Anyone Lost in Fixed Income?

    Guiding portfolio managers and financial analysts in how to incorporate ESG factors into their investment analyses and processes, the CFA Institute and UN-supported Principles for Responsible Investment (PRI) published a report on best practices. The report is based on a survey of 1,100 predominantly CFA finance professionals from around the world and the PRI reporting framework data, which is the largest global database on investors’ ESG practices. ESG integration is defined as “the explicit and systematic inclusion of ESG factors in investment analysis and investment decisions.”

    The report, Guidance and Case Studies for ESG Integration: Equities and Fixed Income1, explains the ESG integration methods of leading practitioners across the world, and provides case studies in how ESG analysis can be integrated into investment decision making. In addition, the report introduces a useful ESG Integration Framework as a reference for comparison of ESG integration techniques at the: 1) Research, 2) Security valuation, and 3) the Portfolio levels.

    Unsurprisingly there is no single best practice for ESG integration; it all depends on the individual firm, its resources and clients. ESG integration complements the practitioners’ existing investment processes and practices, and no major changes may be needed. It combines fundamental analysis of both traditional financial and material ESG information in the security selection and portfolio construction processes. It does not reduce the investment universe by excluding a list of investments. Portfolio returns are not sacrificed, but ESG integration can be used to lower risk and/or enhance returns.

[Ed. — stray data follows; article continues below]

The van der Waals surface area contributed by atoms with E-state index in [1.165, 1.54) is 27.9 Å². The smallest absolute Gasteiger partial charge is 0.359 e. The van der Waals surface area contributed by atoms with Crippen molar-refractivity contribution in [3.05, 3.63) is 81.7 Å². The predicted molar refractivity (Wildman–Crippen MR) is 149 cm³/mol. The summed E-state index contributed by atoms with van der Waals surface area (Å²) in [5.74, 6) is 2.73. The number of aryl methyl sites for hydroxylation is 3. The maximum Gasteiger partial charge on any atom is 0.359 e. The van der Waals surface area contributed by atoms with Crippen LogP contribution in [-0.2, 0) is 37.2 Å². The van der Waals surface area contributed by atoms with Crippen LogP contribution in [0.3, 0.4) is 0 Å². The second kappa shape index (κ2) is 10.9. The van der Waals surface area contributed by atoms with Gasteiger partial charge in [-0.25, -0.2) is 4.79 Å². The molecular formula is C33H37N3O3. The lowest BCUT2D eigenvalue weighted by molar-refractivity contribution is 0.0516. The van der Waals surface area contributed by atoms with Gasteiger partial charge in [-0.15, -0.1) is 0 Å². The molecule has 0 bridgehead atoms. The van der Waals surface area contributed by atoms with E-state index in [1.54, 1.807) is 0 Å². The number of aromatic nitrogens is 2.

Fixed income is a later developer into adopting ESG integration compared to equities, but it’s now expanding rapidly with its own integration techniques. Corporate credit analysis often uses the same ESG factors as equity analysis, e.g. corporate governance, or health & safety issues so important for mining companies. ESG factors can be used in credit analysis to help assess the ability of the issuer to pay its debt obligations and liabilities. Through fundamental credit analysis the key credit ratios can then be adjusted for ESG issues.